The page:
0
$\begingroup$

I have been learning basic stochastic analysis, and we have only been taught about Ito formula. The professor told us how can we solve this question below using it, but I miss it. Can anyone help me?

$$ dr_t = (\alpha - \beta r_t) dt + \sigma dW_t,$$

$\hspace{10.5em}$ enter image description here

$\endgroup$
  • $\begingroup$ Possible duplicate: math.stackexchange.com/questions/1148294/… $\endgroup$ – Brenton Jun 21 '16 at 1:39
  • $\begingroup$ Hint. It is good to think about the deterministic counterpart $dy_t = (\alpha - \beta y_t) dt$ first. Solutions of this equation are of the form $y_t = \frac{1}{\beta}(\alpha - A e^{-\beta t})$. This means that $r_t$ is a stochastically perturbed version of this solution, and we can hope that $u_t$ defined by $r_t = \frac{1}{\beta}(\alpha - A e^{-\beta t}) u_t$ would simplify the problem. This is indeed the case, as in the answer above. $\endgroup$ – Sangchul Lee Jun 21 '16 at 1:41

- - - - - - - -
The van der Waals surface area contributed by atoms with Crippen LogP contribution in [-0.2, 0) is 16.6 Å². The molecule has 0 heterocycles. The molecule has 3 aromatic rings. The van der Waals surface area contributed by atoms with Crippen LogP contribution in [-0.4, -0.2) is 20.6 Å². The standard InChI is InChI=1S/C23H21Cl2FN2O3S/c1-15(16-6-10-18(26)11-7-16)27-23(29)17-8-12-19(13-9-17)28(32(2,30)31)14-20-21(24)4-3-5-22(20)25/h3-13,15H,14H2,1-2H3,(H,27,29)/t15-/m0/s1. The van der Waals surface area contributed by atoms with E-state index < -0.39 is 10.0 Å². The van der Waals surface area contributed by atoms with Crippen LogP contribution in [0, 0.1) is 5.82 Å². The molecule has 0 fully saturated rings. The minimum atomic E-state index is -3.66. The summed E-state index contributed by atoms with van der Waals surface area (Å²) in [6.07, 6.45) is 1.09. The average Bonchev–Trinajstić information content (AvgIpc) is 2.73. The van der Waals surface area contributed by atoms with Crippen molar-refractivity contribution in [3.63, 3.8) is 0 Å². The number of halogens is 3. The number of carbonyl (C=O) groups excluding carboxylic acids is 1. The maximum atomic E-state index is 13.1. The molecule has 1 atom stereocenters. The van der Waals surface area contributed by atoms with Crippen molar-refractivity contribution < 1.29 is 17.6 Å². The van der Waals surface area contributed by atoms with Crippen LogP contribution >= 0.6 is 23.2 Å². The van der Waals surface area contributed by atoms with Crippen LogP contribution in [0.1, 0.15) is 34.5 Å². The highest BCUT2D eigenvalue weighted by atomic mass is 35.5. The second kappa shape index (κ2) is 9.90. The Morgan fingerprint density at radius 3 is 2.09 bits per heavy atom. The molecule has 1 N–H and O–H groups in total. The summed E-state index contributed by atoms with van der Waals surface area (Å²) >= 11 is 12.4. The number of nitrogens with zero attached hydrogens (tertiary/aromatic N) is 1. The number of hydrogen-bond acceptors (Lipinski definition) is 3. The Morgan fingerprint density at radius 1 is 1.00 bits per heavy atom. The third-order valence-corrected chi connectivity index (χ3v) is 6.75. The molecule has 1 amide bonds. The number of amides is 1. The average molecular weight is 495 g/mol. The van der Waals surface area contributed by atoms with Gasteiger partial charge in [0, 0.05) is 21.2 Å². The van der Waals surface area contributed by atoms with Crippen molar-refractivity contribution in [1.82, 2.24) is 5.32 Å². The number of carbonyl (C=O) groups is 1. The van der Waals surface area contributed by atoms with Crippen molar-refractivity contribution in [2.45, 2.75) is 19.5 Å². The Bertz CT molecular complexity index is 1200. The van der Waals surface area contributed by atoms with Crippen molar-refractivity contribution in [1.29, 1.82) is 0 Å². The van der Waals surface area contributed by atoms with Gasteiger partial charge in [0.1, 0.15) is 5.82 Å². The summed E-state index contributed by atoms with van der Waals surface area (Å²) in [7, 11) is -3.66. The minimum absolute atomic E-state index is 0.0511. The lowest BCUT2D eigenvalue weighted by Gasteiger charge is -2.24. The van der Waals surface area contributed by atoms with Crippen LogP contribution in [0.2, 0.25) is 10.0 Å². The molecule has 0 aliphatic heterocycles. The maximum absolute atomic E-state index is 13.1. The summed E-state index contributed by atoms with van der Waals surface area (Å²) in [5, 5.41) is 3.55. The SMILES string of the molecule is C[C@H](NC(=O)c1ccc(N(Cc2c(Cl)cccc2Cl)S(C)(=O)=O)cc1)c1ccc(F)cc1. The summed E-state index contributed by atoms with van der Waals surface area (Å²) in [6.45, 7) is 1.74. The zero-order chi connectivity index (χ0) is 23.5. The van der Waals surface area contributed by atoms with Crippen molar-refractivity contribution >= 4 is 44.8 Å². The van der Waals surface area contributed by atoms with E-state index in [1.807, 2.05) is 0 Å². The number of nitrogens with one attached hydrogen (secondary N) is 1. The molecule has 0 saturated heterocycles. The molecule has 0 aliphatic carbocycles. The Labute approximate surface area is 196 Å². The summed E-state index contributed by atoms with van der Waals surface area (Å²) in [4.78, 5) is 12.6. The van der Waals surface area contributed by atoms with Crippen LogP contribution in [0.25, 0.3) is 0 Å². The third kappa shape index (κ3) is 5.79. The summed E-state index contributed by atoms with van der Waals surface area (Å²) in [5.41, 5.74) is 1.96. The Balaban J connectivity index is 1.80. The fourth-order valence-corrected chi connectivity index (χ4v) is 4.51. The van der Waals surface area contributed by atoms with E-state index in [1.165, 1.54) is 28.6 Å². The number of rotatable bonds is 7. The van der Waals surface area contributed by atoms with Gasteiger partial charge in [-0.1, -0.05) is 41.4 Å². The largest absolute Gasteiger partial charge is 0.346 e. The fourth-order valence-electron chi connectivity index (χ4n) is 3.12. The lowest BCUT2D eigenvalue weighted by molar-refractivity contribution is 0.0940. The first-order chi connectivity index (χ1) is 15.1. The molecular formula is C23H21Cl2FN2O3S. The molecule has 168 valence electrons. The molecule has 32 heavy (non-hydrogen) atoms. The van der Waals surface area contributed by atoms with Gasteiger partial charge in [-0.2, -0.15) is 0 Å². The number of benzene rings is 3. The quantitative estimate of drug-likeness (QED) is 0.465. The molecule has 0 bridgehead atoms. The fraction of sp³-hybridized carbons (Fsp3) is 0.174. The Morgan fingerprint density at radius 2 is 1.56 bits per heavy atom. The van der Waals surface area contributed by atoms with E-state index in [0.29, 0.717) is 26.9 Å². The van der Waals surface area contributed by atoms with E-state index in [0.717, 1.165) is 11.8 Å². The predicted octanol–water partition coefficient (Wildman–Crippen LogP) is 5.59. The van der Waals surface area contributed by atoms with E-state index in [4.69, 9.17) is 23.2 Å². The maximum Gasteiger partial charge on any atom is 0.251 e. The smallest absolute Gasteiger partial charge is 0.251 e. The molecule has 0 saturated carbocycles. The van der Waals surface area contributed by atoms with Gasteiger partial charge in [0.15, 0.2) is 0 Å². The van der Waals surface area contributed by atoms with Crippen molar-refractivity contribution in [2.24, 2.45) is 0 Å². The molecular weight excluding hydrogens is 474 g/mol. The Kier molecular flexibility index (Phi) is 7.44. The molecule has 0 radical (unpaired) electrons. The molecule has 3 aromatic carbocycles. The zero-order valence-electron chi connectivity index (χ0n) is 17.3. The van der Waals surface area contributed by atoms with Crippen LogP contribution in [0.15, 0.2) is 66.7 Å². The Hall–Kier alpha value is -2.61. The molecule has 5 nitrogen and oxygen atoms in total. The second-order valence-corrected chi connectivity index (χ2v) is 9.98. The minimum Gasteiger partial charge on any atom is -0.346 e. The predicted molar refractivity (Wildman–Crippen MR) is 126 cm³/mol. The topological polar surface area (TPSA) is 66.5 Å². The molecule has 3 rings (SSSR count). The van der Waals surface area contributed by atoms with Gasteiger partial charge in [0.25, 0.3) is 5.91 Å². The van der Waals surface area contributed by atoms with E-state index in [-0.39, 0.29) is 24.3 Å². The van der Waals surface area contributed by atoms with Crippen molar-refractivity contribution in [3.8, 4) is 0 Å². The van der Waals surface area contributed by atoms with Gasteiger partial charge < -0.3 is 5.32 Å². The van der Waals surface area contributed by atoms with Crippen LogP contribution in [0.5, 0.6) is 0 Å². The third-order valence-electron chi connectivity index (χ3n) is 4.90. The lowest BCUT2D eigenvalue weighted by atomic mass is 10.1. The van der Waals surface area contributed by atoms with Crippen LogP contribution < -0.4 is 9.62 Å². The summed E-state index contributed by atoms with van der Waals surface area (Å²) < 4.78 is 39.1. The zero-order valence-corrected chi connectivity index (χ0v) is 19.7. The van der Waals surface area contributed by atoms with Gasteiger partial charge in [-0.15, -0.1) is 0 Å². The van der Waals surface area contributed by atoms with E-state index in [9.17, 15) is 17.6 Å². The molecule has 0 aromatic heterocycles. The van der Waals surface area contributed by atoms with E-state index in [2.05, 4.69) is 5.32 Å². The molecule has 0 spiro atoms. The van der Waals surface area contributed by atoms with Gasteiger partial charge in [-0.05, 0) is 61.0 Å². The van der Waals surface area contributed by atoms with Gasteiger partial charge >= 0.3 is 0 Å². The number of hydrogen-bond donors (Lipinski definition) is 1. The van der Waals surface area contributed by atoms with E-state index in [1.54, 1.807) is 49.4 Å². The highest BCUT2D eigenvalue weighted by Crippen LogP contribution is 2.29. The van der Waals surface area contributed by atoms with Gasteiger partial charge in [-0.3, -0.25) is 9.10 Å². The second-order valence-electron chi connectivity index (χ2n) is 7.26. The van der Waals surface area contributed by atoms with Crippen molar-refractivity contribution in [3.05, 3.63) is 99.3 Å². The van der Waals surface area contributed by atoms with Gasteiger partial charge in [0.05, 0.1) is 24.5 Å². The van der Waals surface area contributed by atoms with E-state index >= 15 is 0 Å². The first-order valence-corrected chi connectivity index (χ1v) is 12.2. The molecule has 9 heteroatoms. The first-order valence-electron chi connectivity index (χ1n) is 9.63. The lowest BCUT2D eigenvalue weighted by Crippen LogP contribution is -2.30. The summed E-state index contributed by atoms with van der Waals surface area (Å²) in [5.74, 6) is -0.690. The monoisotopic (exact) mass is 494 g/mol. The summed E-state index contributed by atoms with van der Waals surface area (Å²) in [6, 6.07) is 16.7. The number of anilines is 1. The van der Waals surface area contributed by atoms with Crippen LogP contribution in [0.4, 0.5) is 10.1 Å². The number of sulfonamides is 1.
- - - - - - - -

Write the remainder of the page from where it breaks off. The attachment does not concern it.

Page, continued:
Your Answer

By clicking “Post Your Answer”, you agree to our terms of service, privacy policy and cookie policy

Browse other questions tagged or ask your own question.